Meet Artist Brian Kirhagis

Brian Kirhagis is an artist of the times. He comes across very humble and would like to think he is a regular John Doe, who has a great sense of humor and is very in touch with world and current affairs. But he is no regular guy. He is a brilliant self-taught artist who consistently creates works of art that are powerful conversation pieces.

On Saturday November 29, 2008, we attended an art exhibition at Ceres Gallery, New York City, where three exhibits from Brian Kirhagis’ masterpieces were being showcased, alongside works by a few other artistes. We chatted with Brian Kirhagis about his work, and got a good sense of what inspires him, as well as how he came to be such a masterful artist.

In the early years, Brian Kirhagis’ art teacher told him he was not made for art and suggested that he pursued a career in another field. Being the obedient student that he was, Brian Kirhagis quit art and went in a different direction. Years later, he had a calling to return to art, and return he did. He sketched and painted and sketched and painted night and day and day and night, until he got in touch with the power that inspires and enables him to deliver masterpieces. Of course, he did not do it by himself. He got a little help from his ‘mentor’ Salvador Dalí, the brilliant Spanish Artist, whose life story and artistic technique is a motivating force and inspiration to him. Brian Kirhagis also has the word ‘patience’ tattooed in Arabic on his right hand (he is right-handed). Whenever he is tempted to quit ‘patience’ confronts him.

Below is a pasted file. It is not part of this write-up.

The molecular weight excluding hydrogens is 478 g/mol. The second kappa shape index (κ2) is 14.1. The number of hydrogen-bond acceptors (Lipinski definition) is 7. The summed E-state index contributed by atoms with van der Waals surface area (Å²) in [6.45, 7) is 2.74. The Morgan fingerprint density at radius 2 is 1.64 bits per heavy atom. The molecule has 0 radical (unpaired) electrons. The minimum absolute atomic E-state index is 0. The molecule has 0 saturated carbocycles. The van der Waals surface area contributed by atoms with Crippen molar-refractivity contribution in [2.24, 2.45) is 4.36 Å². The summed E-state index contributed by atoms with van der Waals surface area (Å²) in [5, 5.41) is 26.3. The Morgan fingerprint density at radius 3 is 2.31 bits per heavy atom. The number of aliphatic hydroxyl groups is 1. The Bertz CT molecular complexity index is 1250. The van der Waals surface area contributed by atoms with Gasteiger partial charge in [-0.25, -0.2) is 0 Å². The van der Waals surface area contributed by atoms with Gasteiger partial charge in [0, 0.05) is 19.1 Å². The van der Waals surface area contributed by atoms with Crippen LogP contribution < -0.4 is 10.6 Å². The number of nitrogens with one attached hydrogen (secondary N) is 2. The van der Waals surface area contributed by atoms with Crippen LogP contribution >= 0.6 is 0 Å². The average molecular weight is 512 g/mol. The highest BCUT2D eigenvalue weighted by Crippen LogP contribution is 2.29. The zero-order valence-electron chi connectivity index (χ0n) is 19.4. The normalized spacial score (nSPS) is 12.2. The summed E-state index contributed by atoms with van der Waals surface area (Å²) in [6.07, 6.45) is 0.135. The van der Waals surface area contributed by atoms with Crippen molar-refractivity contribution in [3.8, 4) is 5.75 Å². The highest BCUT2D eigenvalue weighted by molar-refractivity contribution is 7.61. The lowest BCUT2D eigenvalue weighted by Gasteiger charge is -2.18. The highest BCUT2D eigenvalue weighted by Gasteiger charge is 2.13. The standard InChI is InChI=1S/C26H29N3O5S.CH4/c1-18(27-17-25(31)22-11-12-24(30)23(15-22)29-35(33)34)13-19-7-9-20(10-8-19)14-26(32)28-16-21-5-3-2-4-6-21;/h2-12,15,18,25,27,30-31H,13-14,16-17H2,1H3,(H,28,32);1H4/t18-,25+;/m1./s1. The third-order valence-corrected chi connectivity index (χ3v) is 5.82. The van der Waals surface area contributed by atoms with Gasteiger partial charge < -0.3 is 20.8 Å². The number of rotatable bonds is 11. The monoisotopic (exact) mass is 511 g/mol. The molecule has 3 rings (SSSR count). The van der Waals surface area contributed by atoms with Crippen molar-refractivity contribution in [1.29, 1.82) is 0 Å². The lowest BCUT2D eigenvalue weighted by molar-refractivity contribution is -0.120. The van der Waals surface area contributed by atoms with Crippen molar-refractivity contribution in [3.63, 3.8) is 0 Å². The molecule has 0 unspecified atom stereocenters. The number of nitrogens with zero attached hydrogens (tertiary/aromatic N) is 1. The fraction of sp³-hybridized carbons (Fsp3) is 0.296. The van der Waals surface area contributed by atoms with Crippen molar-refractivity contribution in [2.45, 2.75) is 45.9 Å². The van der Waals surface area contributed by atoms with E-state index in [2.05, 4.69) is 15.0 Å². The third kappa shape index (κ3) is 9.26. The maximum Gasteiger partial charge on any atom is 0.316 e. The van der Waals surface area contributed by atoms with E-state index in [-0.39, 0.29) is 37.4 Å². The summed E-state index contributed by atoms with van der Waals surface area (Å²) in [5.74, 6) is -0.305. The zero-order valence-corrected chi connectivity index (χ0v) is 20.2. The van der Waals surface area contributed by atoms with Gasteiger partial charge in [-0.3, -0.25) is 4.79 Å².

Brian Kirhagis’ art for the most part communicates life, and vice versa. He loves to party and have a good time, but he also has a healthy social conscience that keeps him connected with the issues and challenges that are ongoing in our world. His love for humanity and his concern about global issues are reflected in his works. Three of Brian Kirhagis’ works were featured at this exhibition. They are: Pray for Hip Hop (left), Generation Y (center), and Tied Up (right). These three works all have a few things in common. They are colorful, intricate, global, and powerful.

We asked Brian Kirhagis how did he know when a particular piece that he is working on is completed. His answer, ‘I get a certain feeling’.

Brian Kirhagis’ Exhibition Photo Gallery

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